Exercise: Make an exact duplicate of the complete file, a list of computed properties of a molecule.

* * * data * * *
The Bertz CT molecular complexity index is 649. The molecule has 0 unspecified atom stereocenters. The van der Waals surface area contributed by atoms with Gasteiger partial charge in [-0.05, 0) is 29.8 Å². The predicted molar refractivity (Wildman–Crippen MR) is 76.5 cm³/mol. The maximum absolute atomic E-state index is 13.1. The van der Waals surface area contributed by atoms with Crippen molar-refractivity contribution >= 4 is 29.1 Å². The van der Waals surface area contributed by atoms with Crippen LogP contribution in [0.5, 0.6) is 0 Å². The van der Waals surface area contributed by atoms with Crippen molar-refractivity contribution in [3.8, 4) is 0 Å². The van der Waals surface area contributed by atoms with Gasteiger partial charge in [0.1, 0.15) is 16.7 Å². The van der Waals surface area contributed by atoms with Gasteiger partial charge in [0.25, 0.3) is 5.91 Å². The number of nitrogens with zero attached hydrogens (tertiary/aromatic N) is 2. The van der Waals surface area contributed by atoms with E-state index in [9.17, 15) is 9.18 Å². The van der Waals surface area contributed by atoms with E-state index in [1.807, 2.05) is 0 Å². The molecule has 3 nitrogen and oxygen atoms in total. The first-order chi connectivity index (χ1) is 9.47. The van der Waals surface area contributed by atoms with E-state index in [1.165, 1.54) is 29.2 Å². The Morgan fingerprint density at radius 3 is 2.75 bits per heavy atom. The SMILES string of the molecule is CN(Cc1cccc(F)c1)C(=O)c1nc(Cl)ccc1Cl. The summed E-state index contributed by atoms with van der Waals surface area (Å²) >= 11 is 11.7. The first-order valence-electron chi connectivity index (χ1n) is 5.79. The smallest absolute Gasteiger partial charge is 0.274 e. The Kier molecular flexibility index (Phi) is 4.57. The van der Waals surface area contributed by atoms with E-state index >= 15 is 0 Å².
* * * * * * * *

The Bertz CT molecular complexity index is 649. The molecule has 0 unspecified atom stereocenters. The van der Waals surface area contributed by atoms with Gasteiger partial charge in [-0.05, 0) is 29.8 Å². The predicted molar refractivity (Wildman–Crippen MR) is 76.5 cm³/mol. The maximum absolute atomic E-state index is 13.1. The van der Waals surface area contributed by atoms with Crippen molar-refractivity contribution >= 4 is 29.1 Å². The van der Waals surface area contributed by atoms with Crippen LogP contribution in [0.5, 0.6) is 0 Å². The van der Waals surface area contributed by atoms with Crippen molar-refractivity contribution in [3.8, 4) is 0 Å². The van der Waals surface area contributed by atoms with Gasteiger partial charge in [0.1, 0.15) is 16.7 Å². The van der Waals surface area contributed by atoms with Gasteiger partial charge in [0.25, 0.3) is 5.91 Å². The number of nitrogens with zero attached hydrogens (tertiary/aromatic N) is 2. The van der Waals surface area contributed by atoms with E-state index in [9.17, 15) is 9.18 Å². The van der Waals surface area contributed by atoms with E-state index in [1.807, 2.05) is 0 Å². The molecule has 3 nitrogen and oxygen atoms in total. The first-order chi connectivity index (χ1) is 9.47. The van der Waals surface area contributed by atoms with E-state index in [1.165, 1.54) is 29.2 Å². The Morgan fingerprint density at radius 3 is 2.75 bits per heavy atom. The SMILES string of the molecule is CN(Cc1cccc(F)c1)C(=O)c1nc(Cl)ccc1Cl. The summed E-state index contributed by atoms with van der Waals surface area (Å²) >= 11 is 11.7. The first-order valence-electron chi connectivity index (χ1n) is 5.79. The smallest absolute Gasteiger partial charge is 0.274 e. The Kier molecular flexibility index (Phi) is 4.57. The van der Waals surface area contributed by atoms with E-state index >= 15 is 0 Å².